}

Continuing with the public member functions of the HelloWorldPublisher class, the next snippet of code defines the public publisher’s initialization member function. This function performs several actions:

  1. Initializes the content of the HelloWorld type hello_ structure members.

  2. Assigns a name to the participant through the QoS of the DomainParticipant.

  3. Uses the DomainParticipantFactory to create the participant.

  4. Registers the data type defined in the IDL.

  5. Creates the topic for the publications.

  6. Creates the publisher.

  7. Creates the DataWriter with the listener previously created.

As you can see, the QoS configuration for all entities, except for the participant’s name, is the default configuration (PARTICIPANT_QOS_DEFAULT, PUBLISHER_QOS_DEFAULT, TOPIC_QOS_DEFAULT, DATAWRITER_QOS_DEFAULT). The default value of the QoS of each DDS Entity can be checked in the DDS standard.

//!Initialize the publisher
bool init()
{
    hello_.index(0);
    hello_.message("HelloWorld");

    DomainParticipantQos participantQos;
    participantQos.name("Participant_publisher");
    participant_ = DomainParticipantFactory::get_instance()->create_participant(0, participantQos);

    if (participant_ == nullptr)
    {
        return false;
    }

    // Register the Type
    type_.register_type(participant_);

    // Create the publications Topic
    topic_ = participant_->create_topic("HelloWorldTopic", "HelloWorld", TOPIC_QOS_DEFAULT);

    if (topic_ == nullptr)
    {
        return false;
    }

    // Create the Publisher
    publisher_ = participant_->create_publisher(PUBLISHER_QOS_DEFAULT, nullptr);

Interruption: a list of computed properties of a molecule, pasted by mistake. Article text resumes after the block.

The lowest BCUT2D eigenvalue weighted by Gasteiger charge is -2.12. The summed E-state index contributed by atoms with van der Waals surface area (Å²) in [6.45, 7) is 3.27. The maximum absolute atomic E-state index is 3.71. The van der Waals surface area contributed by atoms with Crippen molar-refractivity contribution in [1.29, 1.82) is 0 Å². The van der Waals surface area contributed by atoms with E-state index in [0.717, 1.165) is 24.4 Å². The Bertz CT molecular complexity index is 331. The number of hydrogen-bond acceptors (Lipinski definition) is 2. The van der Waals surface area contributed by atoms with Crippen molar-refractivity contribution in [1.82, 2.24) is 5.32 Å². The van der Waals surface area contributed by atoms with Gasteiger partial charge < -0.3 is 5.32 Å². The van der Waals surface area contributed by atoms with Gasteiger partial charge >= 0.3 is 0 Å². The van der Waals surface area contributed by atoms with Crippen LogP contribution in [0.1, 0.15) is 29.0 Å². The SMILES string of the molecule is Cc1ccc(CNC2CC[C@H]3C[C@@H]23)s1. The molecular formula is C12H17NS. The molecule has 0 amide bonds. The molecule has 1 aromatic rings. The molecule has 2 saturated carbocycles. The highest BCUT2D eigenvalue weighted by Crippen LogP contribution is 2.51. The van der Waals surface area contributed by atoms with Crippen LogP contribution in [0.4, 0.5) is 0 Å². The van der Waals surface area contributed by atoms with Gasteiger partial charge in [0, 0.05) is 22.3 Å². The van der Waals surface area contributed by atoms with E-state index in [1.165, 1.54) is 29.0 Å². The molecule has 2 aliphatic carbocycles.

if (publisher_ == nullptr)
    {
        return false;
    }

    // Create the DataWriter
    writer_ = publisher_->create_datawriter(topic_, DATAWRITER_QOS_DEFAULT, &listener_);

    if (writer_ == nullptr)
    {
        return false;
    }
    return true;
}

To make the publication, the public member function publish() is implemented. In the DataWriter’s listener callback which states that the DataWriter has matched with a DataReader that listens to the publication topic, the data member matched_ is updated. It contains the number of DataReaders discovered. Therefore, when the first DataReader has been discovered, the application starts to publish. This is simply the writing of a change by the DataWriter object.

//!Send a publication
bool publish()
{
    if (listener_.matched_ > 0)
    {
        hello_.index(hello_.index() + 1);
        writer_->write(&hello_);
        return true;
    }
    return false;
}

The public run function executes the action of publishing a given number of times, waiting for 1 second between publications.

//!Run the Publisher
void run(
        uint32_t samples)
{
    uint32_t samples_sent = 0;
    while (samples_sent < samples)
    {
        if (publish())
        {
            samples_sent++;
            std::cout << "Message: " << hello_.message() << " with index: " << hello_.index()
                        << " SENT" << std::endl;
        }
        std::this_thread::sleep_for(std::chrono::milliseconds(1000));
    }
}

Finally, the HelloWorldPublisher is initialized and run in main.

int main(
        int argc,
        char** argv)
{
    std::cout << "Starting publisher." << std::endl;
    int samples = 10;

    HelloWorldPublisher* mypub = new HelloWorldPublisher();
    if(mypub->init())
    {
        mypub->run(static_cast<uint32_t>(samples));
    }

    delete mypub;
    return 0;
}

1.3.7.2. CMakeLists.txt

Include at the end of the CMakeList.txt file you created earlier the following code snippet. This adds all the source files needed to build the executable, and links the executable and the library together.

add_executable(DDSHelloWorldPublisher src/HelloWorldPublisher.cpp ${DDS_HELLOWORLD_SOURCES_CXX})
target_link_libraries(DDSHelloWorldPublisher fastrtps fastcdr)

At this point you can build, compile and run the publisher application. From the build directory in the workspace, run the following commands.

cmake ..
make
./DDSHelloWorldPublisher

1.3.8. Write the Fast DDS subscriber

From the src directory in the workspace, execute the following command to download the HelloWorldSubscriber.cpp file.